In a groundbreaking study destined to flip the entire cosmos on its head, testosterone has been found to make women smarter.
Alright. It was just a tiny bit smarter. And the smart-test administered was a shopping list. And the women who took it only remembered 1.6 more things after 26 weeks of testosterone.
I’ve never heard testosterone referred to as the “IQ hormone.” Maybe the “Hey girls, watch me jump off this shed with a knife in my teeth” hormone. Or the “I am going to throw you down on this bed and pound it into a pile of splinters beneath you” hormone. But smart?
Testosterone does bring an element of reckless abandon to manhood, improving pain tolerance, increasing risk-taking behavior, bulking muscles, and serving up a heapin’ helpin’ of aggression. From an evolutionary standpoint this makes lots of sense. If you’re going to throw a puny little sharp stick at a mastodon leg, you better have some guts. Crazy crazy guts. And some serious T-fueled bravado to make excuses about how often you come back empty-handed, bashed-up, hungry, and horny.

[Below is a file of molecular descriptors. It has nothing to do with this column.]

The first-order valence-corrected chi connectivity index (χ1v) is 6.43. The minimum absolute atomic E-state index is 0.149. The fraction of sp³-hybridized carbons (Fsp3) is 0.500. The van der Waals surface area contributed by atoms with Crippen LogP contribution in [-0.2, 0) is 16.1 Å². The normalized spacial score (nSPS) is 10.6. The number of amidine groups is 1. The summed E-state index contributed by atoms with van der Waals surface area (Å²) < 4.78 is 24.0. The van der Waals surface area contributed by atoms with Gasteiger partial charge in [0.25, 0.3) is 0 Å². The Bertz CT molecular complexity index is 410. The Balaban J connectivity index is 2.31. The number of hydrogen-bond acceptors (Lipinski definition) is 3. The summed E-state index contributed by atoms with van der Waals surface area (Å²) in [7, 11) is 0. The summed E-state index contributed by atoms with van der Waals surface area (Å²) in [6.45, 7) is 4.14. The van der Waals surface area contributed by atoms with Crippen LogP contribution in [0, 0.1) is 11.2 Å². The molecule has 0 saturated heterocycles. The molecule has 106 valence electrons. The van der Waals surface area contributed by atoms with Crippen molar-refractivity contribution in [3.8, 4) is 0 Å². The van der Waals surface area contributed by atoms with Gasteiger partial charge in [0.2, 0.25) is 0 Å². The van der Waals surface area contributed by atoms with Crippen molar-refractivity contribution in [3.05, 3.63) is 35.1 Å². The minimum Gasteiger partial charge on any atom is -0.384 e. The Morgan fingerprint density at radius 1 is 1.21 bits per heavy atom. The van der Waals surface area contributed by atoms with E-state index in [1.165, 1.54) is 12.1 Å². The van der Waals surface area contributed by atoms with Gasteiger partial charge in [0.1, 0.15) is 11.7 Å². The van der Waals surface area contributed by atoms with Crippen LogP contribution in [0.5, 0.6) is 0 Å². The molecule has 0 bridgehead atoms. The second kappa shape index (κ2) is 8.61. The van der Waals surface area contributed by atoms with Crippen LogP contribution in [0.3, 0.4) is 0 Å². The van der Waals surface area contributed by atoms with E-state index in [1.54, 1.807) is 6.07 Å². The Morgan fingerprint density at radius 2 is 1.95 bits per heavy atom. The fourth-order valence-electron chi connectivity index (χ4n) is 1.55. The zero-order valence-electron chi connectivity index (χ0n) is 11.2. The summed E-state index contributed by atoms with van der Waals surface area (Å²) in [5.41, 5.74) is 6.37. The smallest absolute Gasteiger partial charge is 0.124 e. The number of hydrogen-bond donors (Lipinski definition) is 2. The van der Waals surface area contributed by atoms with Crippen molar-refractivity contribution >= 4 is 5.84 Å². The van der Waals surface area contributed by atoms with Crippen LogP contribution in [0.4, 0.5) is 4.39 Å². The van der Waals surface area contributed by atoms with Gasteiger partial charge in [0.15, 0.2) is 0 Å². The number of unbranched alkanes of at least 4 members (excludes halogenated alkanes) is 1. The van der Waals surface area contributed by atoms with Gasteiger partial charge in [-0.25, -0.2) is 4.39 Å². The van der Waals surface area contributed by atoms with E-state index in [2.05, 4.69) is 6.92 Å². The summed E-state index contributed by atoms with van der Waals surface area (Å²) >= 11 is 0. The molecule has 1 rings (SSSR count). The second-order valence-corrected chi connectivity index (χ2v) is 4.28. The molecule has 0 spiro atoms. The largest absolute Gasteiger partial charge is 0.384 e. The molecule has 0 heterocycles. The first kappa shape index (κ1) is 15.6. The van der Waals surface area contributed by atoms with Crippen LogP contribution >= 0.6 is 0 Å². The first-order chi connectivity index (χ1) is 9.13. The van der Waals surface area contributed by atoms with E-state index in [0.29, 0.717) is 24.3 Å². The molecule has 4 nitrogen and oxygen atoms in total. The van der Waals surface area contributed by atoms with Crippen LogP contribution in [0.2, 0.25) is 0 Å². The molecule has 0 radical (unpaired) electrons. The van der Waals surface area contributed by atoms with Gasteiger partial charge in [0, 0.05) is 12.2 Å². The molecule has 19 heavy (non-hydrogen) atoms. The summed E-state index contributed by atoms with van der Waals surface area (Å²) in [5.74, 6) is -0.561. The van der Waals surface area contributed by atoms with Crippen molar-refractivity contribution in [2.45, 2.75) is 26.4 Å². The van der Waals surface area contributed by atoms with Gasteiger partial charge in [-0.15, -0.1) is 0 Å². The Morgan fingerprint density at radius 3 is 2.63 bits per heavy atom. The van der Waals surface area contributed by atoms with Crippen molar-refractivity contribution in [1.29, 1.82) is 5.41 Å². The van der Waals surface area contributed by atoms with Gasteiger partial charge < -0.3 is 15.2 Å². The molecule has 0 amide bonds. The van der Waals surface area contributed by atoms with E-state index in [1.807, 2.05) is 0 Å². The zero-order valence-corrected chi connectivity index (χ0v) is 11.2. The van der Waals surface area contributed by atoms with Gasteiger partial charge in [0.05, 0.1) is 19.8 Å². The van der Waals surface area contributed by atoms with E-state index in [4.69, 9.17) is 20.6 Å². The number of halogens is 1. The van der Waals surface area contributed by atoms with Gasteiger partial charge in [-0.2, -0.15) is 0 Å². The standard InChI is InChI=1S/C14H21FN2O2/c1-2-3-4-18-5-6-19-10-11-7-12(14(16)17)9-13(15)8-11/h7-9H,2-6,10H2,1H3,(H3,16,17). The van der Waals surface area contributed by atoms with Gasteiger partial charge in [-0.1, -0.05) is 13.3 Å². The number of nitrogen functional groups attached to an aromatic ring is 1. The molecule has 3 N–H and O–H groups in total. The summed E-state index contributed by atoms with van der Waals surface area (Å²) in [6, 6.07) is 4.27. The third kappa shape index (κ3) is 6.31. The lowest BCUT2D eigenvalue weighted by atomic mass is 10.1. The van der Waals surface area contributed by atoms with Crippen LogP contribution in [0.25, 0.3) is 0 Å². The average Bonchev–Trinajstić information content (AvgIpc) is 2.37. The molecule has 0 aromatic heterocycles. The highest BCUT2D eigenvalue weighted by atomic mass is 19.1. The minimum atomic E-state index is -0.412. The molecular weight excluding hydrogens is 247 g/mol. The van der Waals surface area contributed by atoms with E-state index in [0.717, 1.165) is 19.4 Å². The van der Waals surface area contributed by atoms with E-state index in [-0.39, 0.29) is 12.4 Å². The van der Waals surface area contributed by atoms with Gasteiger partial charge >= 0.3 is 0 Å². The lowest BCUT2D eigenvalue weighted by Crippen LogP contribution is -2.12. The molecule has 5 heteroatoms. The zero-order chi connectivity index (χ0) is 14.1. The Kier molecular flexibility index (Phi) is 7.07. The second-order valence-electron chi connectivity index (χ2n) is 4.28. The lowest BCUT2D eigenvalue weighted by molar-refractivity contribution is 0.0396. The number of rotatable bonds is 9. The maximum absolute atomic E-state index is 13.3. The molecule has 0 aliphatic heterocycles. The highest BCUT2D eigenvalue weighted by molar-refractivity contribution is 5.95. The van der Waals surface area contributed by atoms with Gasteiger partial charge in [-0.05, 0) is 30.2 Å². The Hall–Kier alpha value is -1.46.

Meanwhile, back at the cave, we women – afloat as we were in collaboration-building estrogen – were strapping babies on our backs, foraging far afield, hauling home sacks of roots and nuts and berries and turning it all into dinner. Looking for healing herbs to bind up those manly mastodon wounds. And maybe some kind of pretty nice-smelling flower or a fluffy new cattail pillow.
Given these primal – but still ingrained – differences, I was very surprised at the study of 90 postmenopausal women who got a little brain boost from 6 months of transdermal testosterone gel. Women who used the gel were able to remember about 2 more words on the International Shopping List Test than they did before they gelled up. Women who used a placebo gel still forgot about the same number of items.
According to lead author Susan R. Davis, of Australia’s Monash University, the uptick in memory, though small, should be enough to prompt a bigger investigation of how testosterone might improve cognition in post-menopausal women.
Because, after all, life hasn’t changed much since the cave-days. Even we memory-ravaged old ladies must still range far afield every day, gathering food for the tribe, hauling it home, and turning it into something tasty, applying band-aids to scraped knees and broken hearts, and buying flowers and pillows.
Men? Not hunting mastodon anymore. But still jumping off sheds, playing with knives and turning bed frames into splinters.